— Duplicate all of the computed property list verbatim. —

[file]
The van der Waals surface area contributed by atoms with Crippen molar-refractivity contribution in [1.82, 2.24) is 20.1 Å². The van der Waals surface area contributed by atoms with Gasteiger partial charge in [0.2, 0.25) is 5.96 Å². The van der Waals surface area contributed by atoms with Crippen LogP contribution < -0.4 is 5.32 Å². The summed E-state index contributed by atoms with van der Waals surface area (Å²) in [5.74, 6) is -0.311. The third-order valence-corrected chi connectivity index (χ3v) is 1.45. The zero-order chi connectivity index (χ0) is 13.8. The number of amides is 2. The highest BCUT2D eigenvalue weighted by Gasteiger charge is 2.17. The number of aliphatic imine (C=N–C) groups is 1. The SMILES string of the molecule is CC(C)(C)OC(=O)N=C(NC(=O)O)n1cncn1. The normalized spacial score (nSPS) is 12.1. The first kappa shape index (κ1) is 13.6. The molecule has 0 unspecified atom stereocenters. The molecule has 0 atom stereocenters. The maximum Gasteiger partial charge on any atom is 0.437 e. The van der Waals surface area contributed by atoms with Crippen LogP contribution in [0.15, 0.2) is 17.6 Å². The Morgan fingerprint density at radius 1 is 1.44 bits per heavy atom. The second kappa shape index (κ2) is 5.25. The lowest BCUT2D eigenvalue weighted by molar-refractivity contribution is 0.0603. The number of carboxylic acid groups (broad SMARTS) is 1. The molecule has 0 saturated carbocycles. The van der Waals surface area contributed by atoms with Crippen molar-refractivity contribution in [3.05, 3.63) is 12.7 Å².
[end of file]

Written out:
The van der Waals surface area contributed by atoms with Crippen molar-refractivity contribution in [1.82, 2.24) is 20.1 Å². The van der Waals surface area contributed by atoms with Gasteiger partial charge in [0.2, 0.25) is 5.96 Å². The van der Waals surface area contributed by atoms with Crippen LogP contribution < -0.4 is 5.32 Å². The summed E-state index contributed by atoms with van der Waals surface area (Å²) in [5.74, 6) is -0.311. The third-order valence-corrected chi connectivity index (χ3v) is 1.45. The zero-order chi connectivity index (χ0) is 13.8. The number of amides is 2. The highest BCUT2D eigenvalue weighted by Gasteiger charge is 2.17. The number of aliphatic imine (C=N–C) groups is 1. The SMILES string of the molecule is CC(C)(C)OC(=O)N=C(NC(=O)O)n1cncn1. The normalized spacial score (nSPS) is 12.1. The first kappa shape index (κ1) is 13.6. The molecule has 0 unspecified atom stereocenters. The molecule has 0 atom stereocenters. The maximum Gasteiger partial charge on any atom is 0.437 e. The van der Waals surface area contributed by atoms with Crippen LogP contribution in [0.15, 0.2) is 17.6 Å². The Morgan fingerprint density at radius 1 is 1.44 bits per heavy atom. The second kappa shape index (κ2) is 5.25. The lowest BCUT2D eigenvalue weighted by molar-refractivity contribution is 0.0603. The number of carboxylic acid groups (broad SMARTS) is 1. The molecule has 0 saturated carbocycles. The van der Waals surface area contributed by atoms with Crippen molar-refractivity contribution in [3.05, 3.63) is 12.7 Å².